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New details, but few clear answers: Homeless provider Jewels Helping Hands remains under investigation by city

Julie Garcia, of Jewels Helping Hands, was on site at the Cannon Street warming center, Wednesday, Nov. 20, 2019. Dan Pelle/THE SPOKESMAN-REVIEW  (DAN PELLE)
Julie Garcia, of Jewels Helping Hands, was on site at the Cannon Street warming center, Wednesday, Nov. 20, 2019. Dan Pelle/THE SPOKESMAN-REVIEW (DAN PELLE)

Drug use inside the shelter, employees using racist slurs and bed bugs on mattresses.

If true, the myriad allegations lodged against Jewels Helping Hands would be damning, but city officials say they’re still in the process of reviewing the nonprofit’s response.

The homeless services provider, which operated the city’s Cannon Street warming center last winter, has rejected almost every complaint among the lengthy list disclosed by city officials in December. The center was allowed to shelter about 90 people each night and often was at capacity.

The Spokane Police Department was unable to substantiate allegations of potential criminal behavior, but an administrative review is ongoing, according to city spokesman Brian Coddington.

Now, Julie Garcia, its founder, said Jewels plans to file a lawsuit against the city, which she says tarnished its image and disqualified it from $2.5 million in city contracts while the investigation remains open.

“The way that the city does their contracts, it’s not fair and it’s not consistent,” Garcia said. “There has to be some kind of system. The problem is the damage to our reputation. The city still keeps putting out that we’ve been under investigation for almost close to a year, and no response.”

Jewels questions why the city has taken so many months to explain the basis of its investigation, which has resulted in the nonprofit being barred from city-funded homeless services projects since its contract to operate the Cannon Street warming center expired last April.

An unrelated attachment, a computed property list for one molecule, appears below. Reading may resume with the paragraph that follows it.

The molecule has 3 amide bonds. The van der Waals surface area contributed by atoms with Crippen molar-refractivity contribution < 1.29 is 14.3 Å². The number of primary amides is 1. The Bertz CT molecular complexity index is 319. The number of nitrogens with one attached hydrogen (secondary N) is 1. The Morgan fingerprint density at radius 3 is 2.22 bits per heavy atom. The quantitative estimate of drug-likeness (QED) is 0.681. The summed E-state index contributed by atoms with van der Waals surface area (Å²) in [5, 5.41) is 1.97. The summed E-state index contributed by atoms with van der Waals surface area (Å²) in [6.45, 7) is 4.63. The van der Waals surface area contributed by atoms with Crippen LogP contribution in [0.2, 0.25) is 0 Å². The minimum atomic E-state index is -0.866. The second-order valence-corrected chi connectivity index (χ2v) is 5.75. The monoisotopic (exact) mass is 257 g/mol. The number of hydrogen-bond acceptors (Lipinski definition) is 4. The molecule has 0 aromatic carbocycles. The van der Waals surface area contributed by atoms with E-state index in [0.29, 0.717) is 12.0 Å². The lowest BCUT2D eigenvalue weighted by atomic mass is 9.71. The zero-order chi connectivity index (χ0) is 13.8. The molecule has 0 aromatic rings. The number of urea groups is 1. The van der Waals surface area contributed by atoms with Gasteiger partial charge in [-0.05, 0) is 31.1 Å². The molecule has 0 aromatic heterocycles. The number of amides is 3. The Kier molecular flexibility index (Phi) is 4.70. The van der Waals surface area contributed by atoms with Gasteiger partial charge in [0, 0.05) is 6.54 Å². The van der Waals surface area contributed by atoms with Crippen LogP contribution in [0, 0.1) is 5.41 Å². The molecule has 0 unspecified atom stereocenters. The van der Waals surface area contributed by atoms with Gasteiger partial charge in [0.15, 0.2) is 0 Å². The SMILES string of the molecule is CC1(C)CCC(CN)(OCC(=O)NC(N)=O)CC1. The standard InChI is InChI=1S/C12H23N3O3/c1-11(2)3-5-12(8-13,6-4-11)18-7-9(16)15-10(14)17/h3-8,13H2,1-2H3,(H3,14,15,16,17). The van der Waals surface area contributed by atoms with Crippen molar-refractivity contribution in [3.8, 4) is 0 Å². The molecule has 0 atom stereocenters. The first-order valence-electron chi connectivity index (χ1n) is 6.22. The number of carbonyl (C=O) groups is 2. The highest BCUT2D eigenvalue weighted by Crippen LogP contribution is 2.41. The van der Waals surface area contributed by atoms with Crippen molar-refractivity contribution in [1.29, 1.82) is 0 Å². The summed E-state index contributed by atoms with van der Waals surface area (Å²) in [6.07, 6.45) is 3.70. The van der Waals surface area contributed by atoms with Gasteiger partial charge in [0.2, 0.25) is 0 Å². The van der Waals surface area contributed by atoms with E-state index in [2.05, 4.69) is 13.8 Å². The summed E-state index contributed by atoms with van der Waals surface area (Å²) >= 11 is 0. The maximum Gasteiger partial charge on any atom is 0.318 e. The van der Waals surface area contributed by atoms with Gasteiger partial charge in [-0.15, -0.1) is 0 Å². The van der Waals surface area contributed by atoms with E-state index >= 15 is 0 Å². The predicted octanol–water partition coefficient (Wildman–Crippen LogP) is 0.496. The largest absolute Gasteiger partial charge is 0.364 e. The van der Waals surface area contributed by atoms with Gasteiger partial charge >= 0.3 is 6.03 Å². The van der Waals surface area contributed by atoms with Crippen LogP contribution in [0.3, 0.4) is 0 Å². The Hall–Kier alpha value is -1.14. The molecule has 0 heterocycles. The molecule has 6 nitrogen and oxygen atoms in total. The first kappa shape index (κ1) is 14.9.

Nearly a year later, the nonprofit’s standing with city officials remains in limbo.

Though he can understand the frustration, Coddington argued that the investigation needs to be thorough. Even for the target, “it’s in your best interest for the integrity of that investigation to be maintained so if the case comes out in your favor, it’s credible,” Coddington said.

“It can feel like it takes some time to get that done, (but) it’s in the interest of everybody that it takes the time it needs to take,” Coddington said.

The relationship between the city and Jewels has been rife with friction since before the nonprofit was even fully operational at the city’s warming center last winter.

The city temporarily disqualified the nonprofit from applying for contracts to provide city-funded services starting last April, but it had not, until December, illuminated to the press or Jewels Helping Hands why it had any cause for concern.

Jewels Helping Hands leaders said they were finally provided a list of the more than 100 complaints on Dec. 6.

The list, shared with The Spokesman-Review by the nonprofit, is broad and covers serious allegations that include staff members distributing marijuana edibles to shelter guests, paying certain employees “under the table” so they could continue to collect benefits and improperly maintaining shelter records.

In a December email to Jewels Helping Hands, city Community, Housing and Human Services Director Timothy Sigler noted that the list was compiled after the city received a request “by a community advocate” that the city interview three prior Jewels staff members, six guests who stayed at the warming center and two other community advocates.

Jewels has responded to each issue, either dismissing them as entirely unfounded or not pertinent to its contract to operate the shelter.

One staff member claimed she was fired for calling 911 during an emergency.

“Personnel issues are private issues and if someone truly feels they were wrongfully terminated then they have remedies through Labor & Industries or the courts,” Jewels responded. “As a general statement, it is expected that our employees use de-escalation techniques first and police calls are limited to serious issues.”

Jewels also responded to a slew of other allegations.

For instance, one complaint suggested staff members called guests by racist names.

“Our staff included people of various racial backgrounds and sexual orientation. This would never be permitted, especially in our organization that is founded and ran by a Hispanic Woman,” Jewels wrote.

The bed bugs, the nonprofit said, were handled by a pest control company.